Part 2 of article
It is important to keep in mind the following: The Catholic Church is the largest, most well organized, and oldest religious body in the world. Most Christians around the world are Catholic, and the followers of the Church constitute one sixth of the world’s population. The pope is seen as Jesus’ emissary on earth.
However, the influence exercised by the Vatican and by the pope goes well beyond Catholic circles. The Church, which possesses vast financial resources and has its own educational and cultural institutions, holds immense political clout. When this is used negatively, the results are terrible.
Yet on top of the pope’s backward positions on a plethora of issues pertaining to human and individual rights, come his negative views towards other religions and faiths: Ranging from Buddhism and Hinduism to Islam and Judaism.
The pope’s most blatant decision in the Jewish context was no doubt the move to rehabilitate British Holocaust-denying Bishop Richard Williamson, previously excommunicated by the Church. The latter claimed, in a TV interview, that the Nazis did not use gas chambers to murder Jews during World War II. The pope was condemned from wall to wall and the crisis ended in an official reconciliation with rabbis two months ago: The pope denounced anti-Semitism and was forced to admit that rehabilitating the bishop was a “mistake.”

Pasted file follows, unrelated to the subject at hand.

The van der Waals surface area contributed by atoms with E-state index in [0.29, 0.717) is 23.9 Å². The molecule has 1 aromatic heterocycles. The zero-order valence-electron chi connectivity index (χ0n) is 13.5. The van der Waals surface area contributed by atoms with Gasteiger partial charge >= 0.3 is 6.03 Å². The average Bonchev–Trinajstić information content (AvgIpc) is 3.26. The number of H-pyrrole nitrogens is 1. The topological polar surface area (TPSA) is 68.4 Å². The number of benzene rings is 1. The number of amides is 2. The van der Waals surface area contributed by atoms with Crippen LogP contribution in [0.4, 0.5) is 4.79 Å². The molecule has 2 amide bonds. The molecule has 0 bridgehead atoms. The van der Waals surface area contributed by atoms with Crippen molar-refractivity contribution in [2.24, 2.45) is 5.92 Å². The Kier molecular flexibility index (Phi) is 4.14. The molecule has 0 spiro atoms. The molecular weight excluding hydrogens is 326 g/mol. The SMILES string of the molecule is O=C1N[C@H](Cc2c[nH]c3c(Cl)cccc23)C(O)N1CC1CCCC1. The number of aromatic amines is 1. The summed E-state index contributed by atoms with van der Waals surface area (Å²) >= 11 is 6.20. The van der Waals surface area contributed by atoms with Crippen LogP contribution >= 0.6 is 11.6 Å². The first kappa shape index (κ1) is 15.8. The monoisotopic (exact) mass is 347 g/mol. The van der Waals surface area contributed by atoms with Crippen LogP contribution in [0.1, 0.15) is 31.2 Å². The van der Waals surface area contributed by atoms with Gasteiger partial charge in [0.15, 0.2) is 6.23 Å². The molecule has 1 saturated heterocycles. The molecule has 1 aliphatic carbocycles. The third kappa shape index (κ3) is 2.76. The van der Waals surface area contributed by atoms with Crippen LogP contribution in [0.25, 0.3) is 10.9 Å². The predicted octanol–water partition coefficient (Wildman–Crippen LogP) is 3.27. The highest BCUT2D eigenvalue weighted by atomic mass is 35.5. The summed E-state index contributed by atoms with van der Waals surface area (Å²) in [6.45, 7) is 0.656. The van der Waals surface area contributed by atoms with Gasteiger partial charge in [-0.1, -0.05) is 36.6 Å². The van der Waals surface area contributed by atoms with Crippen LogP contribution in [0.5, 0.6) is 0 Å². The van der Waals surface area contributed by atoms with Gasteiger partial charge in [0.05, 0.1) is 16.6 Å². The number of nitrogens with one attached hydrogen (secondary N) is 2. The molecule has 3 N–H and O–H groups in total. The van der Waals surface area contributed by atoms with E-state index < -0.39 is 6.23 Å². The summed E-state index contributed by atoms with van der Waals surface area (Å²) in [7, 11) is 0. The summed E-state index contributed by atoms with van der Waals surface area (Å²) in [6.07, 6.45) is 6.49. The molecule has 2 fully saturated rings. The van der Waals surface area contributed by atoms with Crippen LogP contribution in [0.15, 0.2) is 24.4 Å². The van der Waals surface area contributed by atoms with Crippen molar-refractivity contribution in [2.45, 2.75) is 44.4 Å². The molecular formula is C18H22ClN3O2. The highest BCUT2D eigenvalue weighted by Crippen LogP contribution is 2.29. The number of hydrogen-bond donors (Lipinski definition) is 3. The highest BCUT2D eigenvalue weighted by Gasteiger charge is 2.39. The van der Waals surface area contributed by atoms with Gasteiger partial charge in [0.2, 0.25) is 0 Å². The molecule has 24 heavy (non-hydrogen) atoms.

The case of the Holocaust-denying bishop adds up to a series of harsh decisions by the pope that aroused fears among Jewish communities across the world. First, the pope reinstituted an ancient Latin mass that includes a prayer for converting the Jews from “darkness to Catholicism.” Jewish organizations described this decision as a difficult blow to Jewish-Christian relations, yet the pope insisted.
A short while later, the pope permitted the more extensive use of the old text of the Good Friday Prayer, which includes a request from God to remove the veil from the hearts of the Jews. Rabbi Michael Lerner, who is among the prominent leaders of American Jewry, put it this way: “Pope Benedict XVI has taken a powerful step toward the re-introduction of the process of demeaning Jews. You cannot respect another religion if you teach that those who are part of it must convert to your own religion.”
As result of all of the above, and mostly because of the manner in which Benedict XVI exploits his position in order to sow division across the world, while remaining indifferent to the suffering caused by his decisions, we should not rejoice about his arrival.
MK Nitzan Horowitz is a Knesset member on behalf of Meretz